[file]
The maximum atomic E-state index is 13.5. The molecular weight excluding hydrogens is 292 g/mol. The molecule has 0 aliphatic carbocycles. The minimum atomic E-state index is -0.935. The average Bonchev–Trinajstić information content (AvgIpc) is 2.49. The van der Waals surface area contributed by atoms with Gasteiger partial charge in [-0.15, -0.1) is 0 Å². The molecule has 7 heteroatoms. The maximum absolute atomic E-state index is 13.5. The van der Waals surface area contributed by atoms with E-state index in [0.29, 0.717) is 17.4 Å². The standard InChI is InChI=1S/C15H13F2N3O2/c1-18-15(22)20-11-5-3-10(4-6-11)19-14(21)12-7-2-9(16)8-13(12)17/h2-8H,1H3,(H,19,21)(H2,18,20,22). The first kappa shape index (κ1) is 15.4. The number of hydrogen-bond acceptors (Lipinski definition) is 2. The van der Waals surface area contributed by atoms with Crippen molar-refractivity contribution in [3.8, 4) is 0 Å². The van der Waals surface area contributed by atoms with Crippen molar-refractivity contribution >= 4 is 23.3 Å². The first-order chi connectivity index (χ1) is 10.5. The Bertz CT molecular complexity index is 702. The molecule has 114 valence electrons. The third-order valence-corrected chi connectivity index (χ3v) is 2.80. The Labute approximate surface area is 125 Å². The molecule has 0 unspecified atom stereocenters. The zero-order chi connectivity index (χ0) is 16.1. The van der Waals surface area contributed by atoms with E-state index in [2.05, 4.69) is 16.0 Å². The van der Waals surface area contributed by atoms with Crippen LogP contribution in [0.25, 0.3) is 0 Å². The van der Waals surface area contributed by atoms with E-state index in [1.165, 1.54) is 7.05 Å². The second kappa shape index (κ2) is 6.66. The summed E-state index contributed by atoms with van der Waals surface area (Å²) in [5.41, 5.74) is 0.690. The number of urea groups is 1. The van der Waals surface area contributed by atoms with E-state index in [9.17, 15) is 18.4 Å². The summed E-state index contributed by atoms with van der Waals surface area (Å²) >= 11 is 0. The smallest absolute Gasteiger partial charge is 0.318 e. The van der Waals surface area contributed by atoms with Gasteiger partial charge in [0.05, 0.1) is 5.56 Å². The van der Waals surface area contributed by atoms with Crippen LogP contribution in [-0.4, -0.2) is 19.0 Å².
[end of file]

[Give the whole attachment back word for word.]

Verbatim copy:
The maximum atomic E-state index is 13.5. The molecular weight excluding hydrogens is 292 g/mol. The molecule has 0 aliphatic carbocycles. The minimum atomic E-state index is -0.935. The average Bonchev–Trinajstić information content (AvgIpc) is 2.49. The van der Waals surface area contributed by atoms with Gasteiger partial charge in [-0.15, -0.1) is 0 Å². The molecule has 7 heteroatoms. The maximum absolute atomic E-state index is 13.5. The van der Waals surface area contributed by atoms with E-state index in [0.29, 0.717) is 17.4 Å². The standard InChI is InChI=1S/C15H13F2N3O2/c1-18-15(22)20-11-5-3-10(4-6-11)19-14(21)12-7-2-9(16)8-13(12)17/h2-8H,1H3,(H,19,21)(H2,18,20,22). The first kappa shape index (κ1) is 15.4. The number of hydrogen-bond acceptors (Lipinski definition) is 2. The van der Waals surface area contributed by atoms with Crippen molar-refractivity contribution in [3.8, 4) is 0 Å². The van der Waals surface area contributed by atoms with Crippen molar-refractivity contribution >= 4 is 23.3 Å². The first-order chi connectivity index (χ1) is 10.5. The Bertz CT molecular complexity index is 702. The molecule has 114 valence electrons. The third-order valence-corrected chi connectivity index (χ3v) is 2.80. The Labute approximate surface area is 125 Å². The molecule has 0 unspecified atom stereocenters. The zero-order chi connectivity index (χ0) is 16.1. The van der Waals surface area contributed by atoms with E-state index in [2.05, 4.69) is 16.0 Å². The van der Waals surface area contributed by atoms with Crippen LogP contribution in [0.25, 0.3) is 0 Å². The van der Waals surface area contributed by atoms with E-state index in [1.165, 1.54) is 7.05 Å². The second kappa shape index (κ2) is 6.66. The summed E-state index contributed by atoms with van der Waals surface area (Å²) in [5.41, 5.74) is 0.690. The number of urea groups is 1. The van der Waals surface area contributed by atoms with E-state index in [9.17, 15) is 18.4 Å². The summed E-state index contributed by atoms with van der Waals surface area (Å²) >= 11 is 0. The smallest absolute Gasteiger partial charge is 0.318 e. The van der Waals surface area contributed by atoms with Gasteiger partial charge in [0.05, 0.1) is 5.56 Å². The van der Waals surface area contributed by atoms with Crippen LogP contribution in [-0.4, -0.2) is 19.0 Å².